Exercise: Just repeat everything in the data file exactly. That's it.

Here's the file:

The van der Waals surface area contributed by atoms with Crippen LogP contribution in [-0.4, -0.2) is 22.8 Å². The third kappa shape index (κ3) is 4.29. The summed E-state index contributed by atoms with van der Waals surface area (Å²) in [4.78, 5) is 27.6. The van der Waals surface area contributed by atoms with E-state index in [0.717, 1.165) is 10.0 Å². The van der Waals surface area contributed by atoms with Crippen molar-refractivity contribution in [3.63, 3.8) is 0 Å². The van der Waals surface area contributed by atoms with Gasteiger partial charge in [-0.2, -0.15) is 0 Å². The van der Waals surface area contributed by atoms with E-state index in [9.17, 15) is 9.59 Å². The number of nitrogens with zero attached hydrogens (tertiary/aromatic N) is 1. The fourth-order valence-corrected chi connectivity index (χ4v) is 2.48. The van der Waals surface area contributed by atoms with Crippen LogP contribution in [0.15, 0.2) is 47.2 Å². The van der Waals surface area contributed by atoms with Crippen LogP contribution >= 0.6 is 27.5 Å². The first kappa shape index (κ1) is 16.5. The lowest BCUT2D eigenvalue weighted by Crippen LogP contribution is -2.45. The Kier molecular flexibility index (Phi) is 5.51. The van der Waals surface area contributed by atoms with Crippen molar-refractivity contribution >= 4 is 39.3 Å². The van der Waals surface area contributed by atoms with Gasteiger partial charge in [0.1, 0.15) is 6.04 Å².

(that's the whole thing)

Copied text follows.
The van der Waals surface area contributed by atoms with Crippen LogP contribution in [-0.4, -0.2) is 22.8 Å². The third kappa shape index (κ3) is 4.29. The summed E-state index contributed by atoms with van der Waals surface area (Å²) in [4.78, 5) is 27.6. The van der Waals surface area contributed by atoms with E-state index in [0.717, 1.165) is 10.0 Å². The van der Waals surface area contributed by atoms with Crippen molar-refractivity contribution in [3.63, 3.8) is 0 Å². The van der Waals surface area contributed by atoms with Gasteiger partial charge in [-0.2, -0.15) is 0 Å². The van der Waals surface area contributed by atoms with E-state index in [9.17, 15) is 9.59 Å². The number of nitrogens with zero attached hydrogens (tertiary/aromatic N) is 1. The fourth-order valence-corrected chi connectivity index (χ4v) is 2.48. The van der Waals surface area contributed by atoms with Crippen LogP contribution in [0.15, 0.2) is 47.2 Å². The van der Waals surface area contributed by atoms with Crippen LogP contribution >= 0.6 is 27.5 Å². The first kappa shape index (κ1) is 16.5. The lowest BCUT2D eigenvalue weighted by Crippen LogP contribution is -2.45. The Kier molecular flexibility index (Phi) is 5.51. The van der Waals surface area contributed by atoms with Crippen molar-refractivity contribution >= 4 is 39.3 Å². The van der Waals surface area contributed by atoms with Gasteiger partial charge in [0.1, 0.15) is 6.04 Å².